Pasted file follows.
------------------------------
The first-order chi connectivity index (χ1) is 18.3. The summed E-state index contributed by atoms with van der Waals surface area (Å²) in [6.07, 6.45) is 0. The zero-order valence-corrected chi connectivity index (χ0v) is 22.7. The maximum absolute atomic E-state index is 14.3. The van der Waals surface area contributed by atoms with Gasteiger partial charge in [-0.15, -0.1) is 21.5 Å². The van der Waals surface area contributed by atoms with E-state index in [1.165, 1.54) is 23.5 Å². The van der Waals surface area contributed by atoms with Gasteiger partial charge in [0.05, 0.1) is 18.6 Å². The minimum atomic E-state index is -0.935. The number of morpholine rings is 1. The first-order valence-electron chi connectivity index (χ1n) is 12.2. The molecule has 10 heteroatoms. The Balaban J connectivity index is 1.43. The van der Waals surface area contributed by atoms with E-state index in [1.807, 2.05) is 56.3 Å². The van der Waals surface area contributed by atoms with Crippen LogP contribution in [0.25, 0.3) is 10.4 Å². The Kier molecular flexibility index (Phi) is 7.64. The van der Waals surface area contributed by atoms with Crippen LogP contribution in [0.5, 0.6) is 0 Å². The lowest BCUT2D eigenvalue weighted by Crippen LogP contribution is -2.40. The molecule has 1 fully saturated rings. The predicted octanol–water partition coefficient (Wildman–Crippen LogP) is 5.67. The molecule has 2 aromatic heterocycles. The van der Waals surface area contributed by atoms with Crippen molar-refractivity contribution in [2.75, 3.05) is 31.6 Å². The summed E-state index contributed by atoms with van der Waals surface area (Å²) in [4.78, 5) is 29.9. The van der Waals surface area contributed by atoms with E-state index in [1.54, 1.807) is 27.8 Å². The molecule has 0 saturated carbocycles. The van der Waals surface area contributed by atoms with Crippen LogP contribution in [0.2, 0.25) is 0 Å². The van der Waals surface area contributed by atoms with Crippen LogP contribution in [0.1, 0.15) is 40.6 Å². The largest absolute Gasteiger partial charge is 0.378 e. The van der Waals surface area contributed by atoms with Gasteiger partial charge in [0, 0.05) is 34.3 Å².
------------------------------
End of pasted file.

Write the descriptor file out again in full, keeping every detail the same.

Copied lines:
The first-order chi connectivity index (χ1) is 18.3. The summed E-state index contributed by atoms with van der Waals surface area (Å²) in [6.07, 6.45) is 0. The zero-order valence-corrected chi connectivity index (χ0v) is 22.7. The maximum absolute atomic E-state index is 14.3. The van der Waals surface area contributed by atoms with Gasteiger partial charge in [-0.15, -0.1) is 21.5 Å². The van der Waals surface area contributed by atoms with E-state index in [1.165, 1.54) is 23.5 Å². The van der Waals surface area contributed by atoms with Gasteiger partial charge in [0.05, 0.1) is 18.6 Å². The minimum atomic E-state index is -0.935. The number of morpholine rings is 1. The first-order valence-electron chi connectivity index (χ1n) is 12.2. The molecule has 10 heteroatoms. The Balaban J connectivity index is 1.43. The van der Waals surface area contributed by atoms with E-state index in [1.807, 2.05) is 56.3 Å². The van der Waals surface area contributed by atoms with Crippen LogP contribution in [0.25, 0.3) is 10.4 Å². The Kier molecular flexibility index (Phi) is 7.64. The van der Waals surface area contributed by atoms with Crippen LogP contribution in [0.5, 0.6) is 0 Å². The lowest BCUT2D eigenvalue weighted by Crippen LogP contribution is -2.40. The molecule has 1 fully saturated rings. The predicted octanol–water partition coefficient (Wildman–Crippen LogP) is 5.67. The molecule has 2 aromatic heterocycles. The van der Waals surface area contributed by atoms with Crippen molar-refractivity contribution in [2.75, 3.05) is 31.6 Å². The summed E-state index contributed by atoms with van der Waals surface area (Å²) in [4.78, 5) is 29.9. The van der Waals surface area contributed by atoms with E-state index in [1.54, 1.807) is 27.8 Å². The molecule has 0 saturated carbocycles. The van der Waals surface area contributed by atoms with Crippen LogP contribution in [0.2, 0.25) is 0 Å². The van der Waals surface area contributed by atoms with Crippen LogP contribution in [0.1, 0.15) is 40.6 Å². The largest absolute Gasteiger partial charge is 0.378 e. The van der Waals surface area contributed by atoms with Gasteiger partial charge in [0, 0.05) is 34.3 Å².